Commission on Status of Women strengthens move to eliminate violence against women and girls

Mar 17, 2013

Women working on a solar oven in Chile. A study found that women’s lost earnings alone as a result of domestic violence cost the country more than 2 percent Gross Domestic Product.

New York – The 57th session of the Commission on the Status of Women (CSW57) culminated on Friday (15 March) with Member States underlining their commitment that women and girls have the right to live a life free of violence, exploitation and abuse.

The priority theme of this year’s global gathering focused on measures to prevent and end violence against women and girls.

Gender-based violence harms women, girls, their families and communities and also hampers countries’ efforts to reduce poverty. 

Member States underscored that preventing and eliminating violence against women, which happens in all countries in multiple forms, requires leadership, political will and concrete actions.

Speaking at a high-level side event at CSW57, UNDP Associate Administrator Rebeca Grynspan pointed to the enormity of the pandemic of violence against women and girls, which in some countries is experienced by up to seven in 10 women at some point in their lives. 

This gender-based violence results in huge direct and indirect costs incurred by victims, their families and countries, including for health care and legal services, lost earning potential and productivity, and curtailed education and female participation in public life.

“There is one thing that will bring productivity up and costs down, and that is ending violence against women,” Ms Grynspan said. “That’s the development message we have to give.”

Ms Grynspan referred to a study in Chile that found that women’s lost earnings alone as a result of domestic violence cost US$1.56 billion or more than 2 percent of the country’s Gross Domestic Product.

Research from Australia, Canada, England and Wales and the United States suggests that the annual costs of such violence (including a range of costs such as responses to survivors and lost productivity) varies from US$ 1.16 billion to 32.9 billion.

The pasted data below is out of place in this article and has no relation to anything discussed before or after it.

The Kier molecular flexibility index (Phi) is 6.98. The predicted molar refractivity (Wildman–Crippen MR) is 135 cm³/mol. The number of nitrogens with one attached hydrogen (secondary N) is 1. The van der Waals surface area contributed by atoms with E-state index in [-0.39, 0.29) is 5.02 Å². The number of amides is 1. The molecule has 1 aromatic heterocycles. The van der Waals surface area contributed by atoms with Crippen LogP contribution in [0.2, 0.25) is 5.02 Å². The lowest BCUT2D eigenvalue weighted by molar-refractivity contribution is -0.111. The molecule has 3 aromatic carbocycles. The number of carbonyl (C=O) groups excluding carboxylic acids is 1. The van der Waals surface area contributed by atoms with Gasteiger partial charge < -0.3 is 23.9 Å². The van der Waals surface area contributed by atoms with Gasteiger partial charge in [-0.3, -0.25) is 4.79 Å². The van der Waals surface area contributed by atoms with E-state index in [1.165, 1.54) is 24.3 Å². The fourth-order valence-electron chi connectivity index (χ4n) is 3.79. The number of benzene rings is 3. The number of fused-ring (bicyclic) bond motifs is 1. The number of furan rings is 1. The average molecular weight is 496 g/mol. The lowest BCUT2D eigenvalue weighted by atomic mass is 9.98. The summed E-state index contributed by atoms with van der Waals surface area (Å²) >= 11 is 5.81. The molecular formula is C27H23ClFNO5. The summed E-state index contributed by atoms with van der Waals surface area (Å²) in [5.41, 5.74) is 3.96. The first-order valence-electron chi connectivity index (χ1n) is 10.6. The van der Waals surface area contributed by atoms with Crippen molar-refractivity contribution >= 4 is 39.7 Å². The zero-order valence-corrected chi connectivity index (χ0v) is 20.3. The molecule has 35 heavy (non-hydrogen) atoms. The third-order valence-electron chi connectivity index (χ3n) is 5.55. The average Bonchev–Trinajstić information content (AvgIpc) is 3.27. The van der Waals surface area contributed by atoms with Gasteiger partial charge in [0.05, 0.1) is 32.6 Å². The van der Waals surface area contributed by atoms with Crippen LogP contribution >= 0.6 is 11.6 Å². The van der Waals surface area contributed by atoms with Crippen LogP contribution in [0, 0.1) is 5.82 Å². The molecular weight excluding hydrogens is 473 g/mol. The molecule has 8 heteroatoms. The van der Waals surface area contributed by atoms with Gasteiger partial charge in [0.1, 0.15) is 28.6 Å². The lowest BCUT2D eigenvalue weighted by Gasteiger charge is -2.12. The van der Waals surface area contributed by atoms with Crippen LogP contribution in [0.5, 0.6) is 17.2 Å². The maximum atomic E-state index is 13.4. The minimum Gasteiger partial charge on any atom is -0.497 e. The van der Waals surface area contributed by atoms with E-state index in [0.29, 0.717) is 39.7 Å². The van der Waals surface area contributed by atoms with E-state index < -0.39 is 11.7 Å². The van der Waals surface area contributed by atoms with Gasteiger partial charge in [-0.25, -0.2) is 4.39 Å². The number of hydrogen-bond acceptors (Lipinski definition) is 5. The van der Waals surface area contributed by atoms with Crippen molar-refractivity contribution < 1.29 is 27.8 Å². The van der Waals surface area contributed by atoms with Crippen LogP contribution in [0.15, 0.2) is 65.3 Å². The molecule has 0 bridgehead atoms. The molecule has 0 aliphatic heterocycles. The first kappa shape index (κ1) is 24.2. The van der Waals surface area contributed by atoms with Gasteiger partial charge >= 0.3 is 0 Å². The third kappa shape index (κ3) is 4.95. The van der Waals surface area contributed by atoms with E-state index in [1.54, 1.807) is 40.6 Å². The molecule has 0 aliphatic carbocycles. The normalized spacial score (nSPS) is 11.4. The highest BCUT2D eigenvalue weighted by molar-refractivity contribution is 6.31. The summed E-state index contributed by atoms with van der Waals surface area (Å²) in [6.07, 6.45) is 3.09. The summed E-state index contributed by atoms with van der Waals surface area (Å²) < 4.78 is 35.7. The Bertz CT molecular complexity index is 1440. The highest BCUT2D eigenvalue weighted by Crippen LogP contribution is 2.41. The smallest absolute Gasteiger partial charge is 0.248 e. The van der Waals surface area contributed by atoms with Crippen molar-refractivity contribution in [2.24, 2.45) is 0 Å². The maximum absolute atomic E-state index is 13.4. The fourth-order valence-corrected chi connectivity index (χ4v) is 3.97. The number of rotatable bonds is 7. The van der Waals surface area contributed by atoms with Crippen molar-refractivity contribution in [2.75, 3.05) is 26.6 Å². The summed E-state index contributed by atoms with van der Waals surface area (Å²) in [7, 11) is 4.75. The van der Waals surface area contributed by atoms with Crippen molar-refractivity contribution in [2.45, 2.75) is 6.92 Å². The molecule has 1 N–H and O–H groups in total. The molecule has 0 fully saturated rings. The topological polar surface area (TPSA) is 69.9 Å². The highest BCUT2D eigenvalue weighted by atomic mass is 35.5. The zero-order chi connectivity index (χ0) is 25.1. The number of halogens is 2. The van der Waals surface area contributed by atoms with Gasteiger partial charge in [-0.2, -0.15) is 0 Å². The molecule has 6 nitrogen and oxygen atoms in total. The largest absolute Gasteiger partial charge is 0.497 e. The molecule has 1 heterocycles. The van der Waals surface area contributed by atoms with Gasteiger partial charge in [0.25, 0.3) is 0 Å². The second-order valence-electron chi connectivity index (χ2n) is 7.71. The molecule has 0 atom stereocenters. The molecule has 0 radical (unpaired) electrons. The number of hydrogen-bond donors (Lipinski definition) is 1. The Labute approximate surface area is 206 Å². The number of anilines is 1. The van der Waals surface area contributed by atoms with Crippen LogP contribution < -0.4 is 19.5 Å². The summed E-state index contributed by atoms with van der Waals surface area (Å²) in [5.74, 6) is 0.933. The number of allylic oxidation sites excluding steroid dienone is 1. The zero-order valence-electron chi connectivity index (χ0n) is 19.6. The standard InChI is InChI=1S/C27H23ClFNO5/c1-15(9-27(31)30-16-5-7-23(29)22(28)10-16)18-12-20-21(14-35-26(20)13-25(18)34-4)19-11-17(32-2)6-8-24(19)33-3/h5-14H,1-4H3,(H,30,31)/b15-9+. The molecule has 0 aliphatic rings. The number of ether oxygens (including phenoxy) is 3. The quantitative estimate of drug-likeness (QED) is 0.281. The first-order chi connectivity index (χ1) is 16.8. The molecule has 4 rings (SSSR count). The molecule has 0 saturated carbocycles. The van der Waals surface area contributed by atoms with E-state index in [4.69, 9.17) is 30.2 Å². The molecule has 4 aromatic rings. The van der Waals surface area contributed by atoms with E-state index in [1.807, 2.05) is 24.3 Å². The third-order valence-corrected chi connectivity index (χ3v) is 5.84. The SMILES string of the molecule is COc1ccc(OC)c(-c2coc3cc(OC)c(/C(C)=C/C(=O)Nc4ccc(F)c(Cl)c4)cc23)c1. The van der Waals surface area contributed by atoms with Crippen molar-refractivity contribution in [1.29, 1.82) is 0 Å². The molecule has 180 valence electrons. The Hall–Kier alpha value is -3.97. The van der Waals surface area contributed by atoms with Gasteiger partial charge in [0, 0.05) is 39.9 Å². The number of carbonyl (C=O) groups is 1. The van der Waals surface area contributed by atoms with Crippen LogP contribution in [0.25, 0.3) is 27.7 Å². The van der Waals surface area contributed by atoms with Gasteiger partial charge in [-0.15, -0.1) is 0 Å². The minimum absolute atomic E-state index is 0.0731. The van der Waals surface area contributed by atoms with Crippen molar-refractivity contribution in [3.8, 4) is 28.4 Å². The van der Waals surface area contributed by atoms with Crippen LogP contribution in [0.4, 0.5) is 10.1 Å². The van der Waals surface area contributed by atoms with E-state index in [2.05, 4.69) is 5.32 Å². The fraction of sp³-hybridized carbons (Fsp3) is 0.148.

Ms Grynspan pointed out that despite the gravity of the issue and the huge impacts on development, addressing gender-based violence is not yet identified or prioritized as a critical component of strategies to boost economic growth.  She urged the audience to present ending violence against women as a way of increasing productivity and growth in their discussions with finance ministers and other policy-makers.

At the joint agency event, high-level representatives of UN agencies came together to underline their commitment to ending violence against women and girls. UN Women, UNDP, UNESCO, UNFPA, UNICEF, OHCHR, UNAIDS, ILO and WHO released a Joint Statement which sent a strong, unified message that the plight to end violence against women and girls needs to be a priority on the international development agenda.

The Agreed Conclusions of this year’s Commission on the Status of Women support this approach by putting a strong emphasis on the continuum of prevention and multi-sectoral strategies, including through education and addressing gender-based inequalities in the economic, political and social spheres.

Member States acknowledged the importance of putting in place legislation, policies and multi-sectoral responses to prevent and end violence against women and girls.

Together with partners from the UN system, governments and civil society and women’s organizations, UNDP will continue to address gender-based violence and inequalities in its work to eliminate poverty and advance sustainable human development, strengthen governance and support countries and communities in building resilience.

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